Demonisation has been a feature of religious and political life in many societies over the ages. The ‘People of the Book’ (أهل الكتاب ′Ahl al-Kitāb; עם הספר Am HaSefer) — those who identify with the body of writings in the Jewish, Christian and Islamic traditions — were masterful in demonising other belief systems, and persecuting their adherents. The language they developed in their cultish crusades influenced the kinds of demonisation employed by Christian missionaries in China in the nineteenth century, as well as the language of modern political demonisation in the media.
The Chinese world has its own traditions of demonisation, added to with the advent of Buddhism, traditions that were reinforced by ideas about culture and ethnicity (see, for example, the references to the Tang writer Han 韓愈 below). Elsewhere in our discussion of the Ghost Festival we have touched on late-Ming and subsequent Han attacks on the Manchus (‘barbarians’ who were supposedly beyond the pale of the Confucian rites and civilisation), as well as the Maoist era use of demonology to attack political enemies. In modern China demonisation has also been commonplace: the Republican Nationalist government demonised the Communist Party and its supporters and, following the Communist victory on the Mainland in 1949, it was popular to depict them metaphorically as ‘green-faced long-fanged monsters’ 青面獠牙的魔鬼. Chiang Kai-shek’s remnant Nationalist regime on Taiwan did not fare much better in Communist propaganda.
Politics and religion were married in the anti-communist propaganda that evolved from the time of October 1917 Russian Revolution; this vituperative vocabulary was easily transferred to the denunciation of the Chinese communists. Following the death of Mao and the formal end of the Cultural Revolution, China enjoyed over a decade of ‘humanisation’ as it pursued a de-politicised politics and economic reform. That changed once more with the rupture in the global narrative about China following June the Fourth 1989 (on this and other media ‘disconnects’, see Telling Chinese Stories).
In the 1980s, the canny pro-Party conservative critic 何新 helped lay the groundwork for an anti-Western neo-nationalism. As his star faded after 1989, other ambitious propagandists filled his shoes. In the early 1990s, the journal Strategy and Management 戰略與管理 promoted self-serving stereotypes of the international media, demonising Western views of China as condescending, neo-imperialist and racist. In 1996, a number of books fed the nationalist sentiment that had been on the rise after 1989. Behind the Demonisation of China 妖魔化中國的背後, a work by the journalist Li Xiguang 李希光 and Liu Kang 劉康, an academic, was an immediate success. For a public weary of negative Western reporting a publication fad was born, one of the more notable (although execrable) books produced at the time was China Can Say No: political and emotional choices in the post Cold-War era 中國可以說不——冷戰後時代的政治與情感抉擇. Those had been the demonisers were in turn demonised by authors with one eye on the ideological weather vane and the other eye on market sentiment. The new generation of hyper-nationalist drew on the considerable anti-Western lexicon as well as the array of rhetorical devices that had been developed during the Maoist years (for more on this, see my comments on Chen Boda in Mao Zedong’s Monsters and Demons 牛鬼蛇神.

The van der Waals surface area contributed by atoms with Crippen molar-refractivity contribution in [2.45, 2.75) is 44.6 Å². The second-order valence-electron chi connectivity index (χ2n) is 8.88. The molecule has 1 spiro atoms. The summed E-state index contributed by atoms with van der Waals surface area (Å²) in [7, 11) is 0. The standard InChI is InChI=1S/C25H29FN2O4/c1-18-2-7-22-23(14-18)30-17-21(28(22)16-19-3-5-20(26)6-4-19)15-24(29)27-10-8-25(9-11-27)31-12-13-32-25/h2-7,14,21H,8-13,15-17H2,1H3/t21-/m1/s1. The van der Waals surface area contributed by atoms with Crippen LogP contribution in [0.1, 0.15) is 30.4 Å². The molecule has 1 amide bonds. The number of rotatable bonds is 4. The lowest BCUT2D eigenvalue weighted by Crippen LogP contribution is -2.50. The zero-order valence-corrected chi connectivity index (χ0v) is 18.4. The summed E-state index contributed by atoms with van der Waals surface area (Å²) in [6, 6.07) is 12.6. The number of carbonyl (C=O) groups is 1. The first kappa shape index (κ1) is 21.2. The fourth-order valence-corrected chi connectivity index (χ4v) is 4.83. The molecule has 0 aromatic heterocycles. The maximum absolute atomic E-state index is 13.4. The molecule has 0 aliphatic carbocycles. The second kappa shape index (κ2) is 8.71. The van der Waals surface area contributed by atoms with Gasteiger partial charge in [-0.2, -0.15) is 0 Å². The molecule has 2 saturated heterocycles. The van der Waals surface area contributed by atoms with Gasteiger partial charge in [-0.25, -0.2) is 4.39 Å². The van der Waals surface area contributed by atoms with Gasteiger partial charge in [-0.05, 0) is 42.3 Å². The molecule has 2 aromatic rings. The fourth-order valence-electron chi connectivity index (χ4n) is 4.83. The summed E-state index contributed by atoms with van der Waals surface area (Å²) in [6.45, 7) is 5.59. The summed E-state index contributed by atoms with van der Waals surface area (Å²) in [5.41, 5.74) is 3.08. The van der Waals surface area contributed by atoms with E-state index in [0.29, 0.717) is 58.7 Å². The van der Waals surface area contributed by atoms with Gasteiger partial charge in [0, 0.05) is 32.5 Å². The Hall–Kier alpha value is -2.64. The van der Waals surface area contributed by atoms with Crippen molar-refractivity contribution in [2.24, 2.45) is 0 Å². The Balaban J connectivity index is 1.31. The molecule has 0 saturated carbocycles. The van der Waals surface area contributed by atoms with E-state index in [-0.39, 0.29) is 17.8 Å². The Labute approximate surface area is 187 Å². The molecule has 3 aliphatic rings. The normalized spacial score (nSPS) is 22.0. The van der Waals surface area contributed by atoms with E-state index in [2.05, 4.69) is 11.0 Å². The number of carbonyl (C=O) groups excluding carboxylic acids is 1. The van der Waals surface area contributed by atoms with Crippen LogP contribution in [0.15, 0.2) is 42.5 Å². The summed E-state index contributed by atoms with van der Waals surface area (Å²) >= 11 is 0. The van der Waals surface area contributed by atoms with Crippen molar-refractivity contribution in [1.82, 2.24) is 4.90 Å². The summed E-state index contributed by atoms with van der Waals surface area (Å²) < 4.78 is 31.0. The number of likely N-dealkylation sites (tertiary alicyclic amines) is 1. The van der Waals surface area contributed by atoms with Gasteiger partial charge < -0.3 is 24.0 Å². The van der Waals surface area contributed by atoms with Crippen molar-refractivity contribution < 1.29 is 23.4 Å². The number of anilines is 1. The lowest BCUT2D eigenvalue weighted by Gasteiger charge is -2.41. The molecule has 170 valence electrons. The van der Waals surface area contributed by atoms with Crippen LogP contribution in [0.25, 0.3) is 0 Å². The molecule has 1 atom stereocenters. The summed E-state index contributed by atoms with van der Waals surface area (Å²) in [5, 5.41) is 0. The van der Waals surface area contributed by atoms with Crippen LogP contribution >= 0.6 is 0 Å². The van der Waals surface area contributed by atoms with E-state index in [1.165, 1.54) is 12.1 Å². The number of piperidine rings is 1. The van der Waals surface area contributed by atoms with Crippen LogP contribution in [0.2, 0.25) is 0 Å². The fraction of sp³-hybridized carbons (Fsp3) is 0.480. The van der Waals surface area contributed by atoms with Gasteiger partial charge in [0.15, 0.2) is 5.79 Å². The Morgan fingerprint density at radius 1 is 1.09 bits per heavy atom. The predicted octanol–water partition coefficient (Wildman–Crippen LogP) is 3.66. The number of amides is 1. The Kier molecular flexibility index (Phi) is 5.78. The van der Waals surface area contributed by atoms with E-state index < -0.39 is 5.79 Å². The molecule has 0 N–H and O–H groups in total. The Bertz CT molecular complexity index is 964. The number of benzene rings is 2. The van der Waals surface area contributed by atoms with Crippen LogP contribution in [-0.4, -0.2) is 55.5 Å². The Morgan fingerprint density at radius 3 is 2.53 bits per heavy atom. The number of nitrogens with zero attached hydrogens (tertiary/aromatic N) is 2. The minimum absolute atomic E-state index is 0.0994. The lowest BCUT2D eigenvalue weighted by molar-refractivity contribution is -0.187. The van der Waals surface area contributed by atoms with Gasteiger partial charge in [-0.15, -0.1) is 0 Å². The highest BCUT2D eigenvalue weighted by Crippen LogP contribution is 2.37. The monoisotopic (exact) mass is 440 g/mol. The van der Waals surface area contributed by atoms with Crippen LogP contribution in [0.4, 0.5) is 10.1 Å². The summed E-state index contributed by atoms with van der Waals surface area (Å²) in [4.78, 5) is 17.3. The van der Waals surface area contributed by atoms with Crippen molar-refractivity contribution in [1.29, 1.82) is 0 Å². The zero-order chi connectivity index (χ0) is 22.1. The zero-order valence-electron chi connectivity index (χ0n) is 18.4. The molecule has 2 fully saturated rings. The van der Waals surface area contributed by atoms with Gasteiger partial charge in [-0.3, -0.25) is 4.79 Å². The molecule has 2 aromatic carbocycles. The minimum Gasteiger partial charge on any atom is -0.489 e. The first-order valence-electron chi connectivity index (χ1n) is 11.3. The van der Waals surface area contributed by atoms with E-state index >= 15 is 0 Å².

For their part, American demonisers continued a less-than-venerable tradition of imperial and post-imperial China-bating. Their number includes self-congratulatory collapsists like Gordon G. Chang 章家敦, famed for his 2001 The Coming Collapse of China, and, more recently, David Shambaugh, author of China’s Future (2016). Then there is the grand master of China panic, Peter Navarro, author in 2006 of The Coming China Wars: Where They Will Be Fought, How They Can Be Won; in 2011 of Death by China: Confronting the Dragon – A Global Call to Action; and in 2015 of Crouching Tiger: What China’s Militarism Means for the World. Navarro currently serves as the Assistant to US President Donald Trump and is the Director of the White House National Trade Council.
Although writers, propagandists, thinkers and politicians may think they are on the ‘side of the angels’, to their competitors, people and nations with whom they are in economic, political, religious or cultural contestation, they are the devil’s spawn.
— Geremie R. Barmé, Editor, China Heritage
- Geremie R. Barmé, A Monkey King’s Journey to the East, China Heritage, 1 January 2017
- Timothy Cheek, Shengshi, Chinese Values and Han Yu 韓愈, China Heritage Quarterly, Issue 26, June 2011
- Han Yu, ‘On a Bone from Buddha’s Body: a Memorial to the Throne’ in Bathing Baby Buddha, China Heritage, 3 May 2017
- Thomas Mullaney, James Patrick Leibold, Stéphane Gros, Eric Armand Vanden Bussche, eds, Critical Han Studies, Berkeley: University of California Press, 2012
- Thomas Mullaney, Introducing Critical Han Studies, China Heritage Quarterly, Issue 19, September 2009.
- Gary D. Rawnsley and Ming-Yeh T. Rawnsley, eds, Political Communications in Greater China: The Construction and Reflection of Identity, London/ New York: RoutledgeCurzon, 2003, p.44ff.
- Demons, Monsters and Ghosts in Chinese Folklore, China Underground, 9 April 2016